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What are some techniques and methods i should follow to get into law school?


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Suddhasattwa’s Answer

Hi Harshpreet,

Quite an aspiring role, impressed!

Well, you certainly need to have a bachelor's degree or have completed 90 credit hours (three years) towards a bachelor's degree, prior to entering a law school.

But if you are under-graduate then you need : Undergraduate degree in Pre-Law Major
Clear your LSAT (Law School Admission Test) to get into any LSAC-member Canadian law school. (should be 12-180 range)
Then you can go to any Law School in Canada
Last stage is complete Your Province’s Bar Admission Course and Articling

All the very best Harshpreet.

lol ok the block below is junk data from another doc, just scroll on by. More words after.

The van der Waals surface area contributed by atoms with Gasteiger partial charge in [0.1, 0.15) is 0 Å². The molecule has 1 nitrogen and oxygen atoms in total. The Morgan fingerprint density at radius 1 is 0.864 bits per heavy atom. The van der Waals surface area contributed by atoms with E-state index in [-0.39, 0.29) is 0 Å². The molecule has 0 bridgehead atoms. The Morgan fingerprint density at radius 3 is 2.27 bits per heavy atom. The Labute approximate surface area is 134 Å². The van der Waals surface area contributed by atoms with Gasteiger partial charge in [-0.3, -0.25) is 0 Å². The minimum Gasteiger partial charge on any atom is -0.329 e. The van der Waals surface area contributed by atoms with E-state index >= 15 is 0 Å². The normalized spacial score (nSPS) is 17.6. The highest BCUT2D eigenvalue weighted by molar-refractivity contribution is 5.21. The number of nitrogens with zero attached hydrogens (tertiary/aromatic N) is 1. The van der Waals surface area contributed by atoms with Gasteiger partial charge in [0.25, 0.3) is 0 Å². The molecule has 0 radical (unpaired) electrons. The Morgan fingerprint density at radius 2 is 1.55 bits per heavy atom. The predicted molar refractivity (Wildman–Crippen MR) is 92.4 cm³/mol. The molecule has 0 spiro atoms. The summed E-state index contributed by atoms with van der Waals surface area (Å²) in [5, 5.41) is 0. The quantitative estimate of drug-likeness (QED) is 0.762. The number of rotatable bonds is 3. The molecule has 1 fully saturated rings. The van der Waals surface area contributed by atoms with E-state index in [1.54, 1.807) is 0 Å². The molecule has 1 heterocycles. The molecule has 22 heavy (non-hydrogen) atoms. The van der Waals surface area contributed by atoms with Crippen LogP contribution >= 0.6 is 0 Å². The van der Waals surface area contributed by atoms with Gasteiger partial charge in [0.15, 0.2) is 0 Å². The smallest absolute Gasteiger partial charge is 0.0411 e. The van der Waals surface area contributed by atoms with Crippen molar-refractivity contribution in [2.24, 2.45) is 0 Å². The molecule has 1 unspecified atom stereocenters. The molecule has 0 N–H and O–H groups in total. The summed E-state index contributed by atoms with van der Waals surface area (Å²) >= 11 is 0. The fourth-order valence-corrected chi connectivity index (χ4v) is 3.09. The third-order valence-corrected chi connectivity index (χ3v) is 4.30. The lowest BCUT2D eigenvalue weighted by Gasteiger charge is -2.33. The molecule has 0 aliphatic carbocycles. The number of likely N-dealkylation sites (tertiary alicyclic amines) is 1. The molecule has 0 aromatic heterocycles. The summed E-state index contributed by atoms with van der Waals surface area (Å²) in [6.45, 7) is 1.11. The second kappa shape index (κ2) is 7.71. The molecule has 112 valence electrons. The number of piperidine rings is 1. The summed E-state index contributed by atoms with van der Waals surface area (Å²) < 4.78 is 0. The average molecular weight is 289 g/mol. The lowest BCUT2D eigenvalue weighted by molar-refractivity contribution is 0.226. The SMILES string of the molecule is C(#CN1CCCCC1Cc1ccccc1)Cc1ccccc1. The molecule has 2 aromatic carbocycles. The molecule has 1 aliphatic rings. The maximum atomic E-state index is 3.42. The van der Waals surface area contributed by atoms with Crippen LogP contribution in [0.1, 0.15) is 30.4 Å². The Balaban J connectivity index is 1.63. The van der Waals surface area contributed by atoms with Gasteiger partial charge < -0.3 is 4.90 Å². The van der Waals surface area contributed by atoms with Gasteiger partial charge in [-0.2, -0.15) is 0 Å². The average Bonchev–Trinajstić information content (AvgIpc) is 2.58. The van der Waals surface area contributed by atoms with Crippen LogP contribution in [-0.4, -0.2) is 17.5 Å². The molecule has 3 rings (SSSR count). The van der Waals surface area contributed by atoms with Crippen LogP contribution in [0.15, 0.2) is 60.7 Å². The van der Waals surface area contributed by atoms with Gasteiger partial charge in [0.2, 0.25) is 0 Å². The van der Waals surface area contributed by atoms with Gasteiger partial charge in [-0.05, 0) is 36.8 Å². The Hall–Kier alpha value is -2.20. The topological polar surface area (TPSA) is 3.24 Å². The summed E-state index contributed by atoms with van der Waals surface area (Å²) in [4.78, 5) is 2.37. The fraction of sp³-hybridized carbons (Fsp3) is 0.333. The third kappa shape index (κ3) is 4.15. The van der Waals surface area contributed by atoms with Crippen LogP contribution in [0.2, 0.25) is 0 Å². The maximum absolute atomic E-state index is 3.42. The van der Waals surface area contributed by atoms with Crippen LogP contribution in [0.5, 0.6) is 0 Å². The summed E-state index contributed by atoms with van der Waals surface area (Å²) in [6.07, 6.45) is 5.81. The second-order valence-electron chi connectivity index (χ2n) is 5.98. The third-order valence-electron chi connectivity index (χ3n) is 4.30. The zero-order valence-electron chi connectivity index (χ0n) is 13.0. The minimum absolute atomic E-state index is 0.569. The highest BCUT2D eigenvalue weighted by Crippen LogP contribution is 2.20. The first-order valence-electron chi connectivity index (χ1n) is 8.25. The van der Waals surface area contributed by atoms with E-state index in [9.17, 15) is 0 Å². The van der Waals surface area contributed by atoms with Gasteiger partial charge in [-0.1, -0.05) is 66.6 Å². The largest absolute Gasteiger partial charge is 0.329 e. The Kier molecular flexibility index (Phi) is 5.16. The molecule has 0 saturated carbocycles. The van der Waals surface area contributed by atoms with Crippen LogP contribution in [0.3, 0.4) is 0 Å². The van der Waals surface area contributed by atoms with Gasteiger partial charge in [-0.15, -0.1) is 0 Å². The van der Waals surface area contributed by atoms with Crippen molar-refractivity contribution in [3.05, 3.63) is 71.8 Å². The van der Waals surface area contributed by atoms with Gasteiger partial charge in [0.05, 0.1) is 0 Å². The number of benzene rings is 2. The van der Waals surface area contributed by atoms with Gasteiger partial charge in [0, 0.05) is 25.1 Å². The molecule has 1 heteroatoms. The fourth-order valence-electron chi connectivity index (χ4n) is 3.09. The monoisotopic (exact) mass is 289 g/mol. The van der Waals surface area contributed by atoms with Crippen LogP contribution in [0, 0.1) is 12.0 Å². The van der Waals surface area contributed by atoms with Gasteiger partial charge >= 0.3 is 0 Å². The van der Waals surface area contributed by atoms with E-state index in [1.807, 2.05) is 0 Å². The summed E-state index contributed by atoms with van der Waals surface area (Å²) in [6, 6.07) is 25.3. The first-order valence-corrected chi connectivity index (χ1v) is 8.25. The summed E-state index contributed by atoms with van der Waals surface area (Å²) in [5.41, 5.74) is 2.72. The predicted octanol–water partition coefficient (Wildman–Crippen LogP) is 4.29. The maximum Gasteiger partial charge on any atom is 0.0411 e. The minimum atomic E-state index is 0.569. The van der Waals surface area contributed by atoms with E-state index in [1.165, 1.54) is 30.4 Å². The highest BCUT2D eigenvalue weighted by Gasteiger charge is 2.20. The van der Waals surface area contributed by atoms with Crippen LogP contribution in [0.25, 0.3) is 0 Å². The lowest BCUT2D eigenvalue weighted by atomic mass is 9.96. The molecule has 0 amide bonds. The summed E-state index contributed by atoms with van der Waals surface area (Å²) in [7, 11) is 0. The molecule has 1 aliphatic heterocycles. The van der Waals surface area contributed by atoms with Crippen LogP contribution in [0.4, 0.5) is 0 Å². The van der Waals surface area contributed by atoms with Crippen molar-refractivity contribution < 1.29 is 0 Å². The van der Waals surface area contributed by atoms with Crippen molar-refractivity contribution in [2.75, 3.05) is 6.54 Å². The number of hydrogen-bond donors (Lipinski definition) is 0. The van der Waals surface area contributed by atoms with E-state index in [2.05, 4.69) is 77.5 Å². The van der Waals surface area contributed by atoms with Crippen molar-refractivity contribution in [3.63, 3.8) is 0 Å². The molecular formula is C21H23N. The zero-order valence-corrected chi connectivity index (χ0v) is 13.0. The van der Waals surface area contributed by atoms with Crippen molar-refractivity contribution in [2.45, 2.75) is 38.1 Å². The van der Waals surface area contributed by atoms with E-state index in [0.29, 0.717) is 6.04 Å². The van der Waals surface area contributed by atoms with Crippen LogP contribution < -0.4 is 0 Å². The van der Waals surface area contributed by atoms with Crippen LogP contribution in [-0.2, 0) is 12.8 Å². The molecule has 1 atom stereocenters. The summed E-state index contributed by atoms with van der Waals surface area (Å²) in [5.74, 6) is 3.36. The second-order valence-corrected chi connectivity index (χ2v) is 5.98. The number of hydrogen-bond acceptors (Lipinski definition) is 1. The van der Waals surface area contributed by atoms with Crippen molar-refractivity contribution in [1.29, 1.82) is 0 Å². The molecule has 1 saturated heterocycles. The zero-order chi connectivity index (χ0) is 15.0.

Cheers, Suddho

Suddhasattwa recommends the following next steps:

https://www.lsac.org/choosing-law-school/find-law-school/canadian-law-schools
https://www.lawyeredu.org/canada.html

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Dianne’s Answer

Hi Harshpreet,

This is such a great question, and I wish I would have asked it before I attended law school. I went to law school in the U.S., and I'm not sure if there are different requirements from Canadian law school, so just be aware these are steps I would recommend as an American law student (although I imagine it can apply to Canada too!).

Step One: College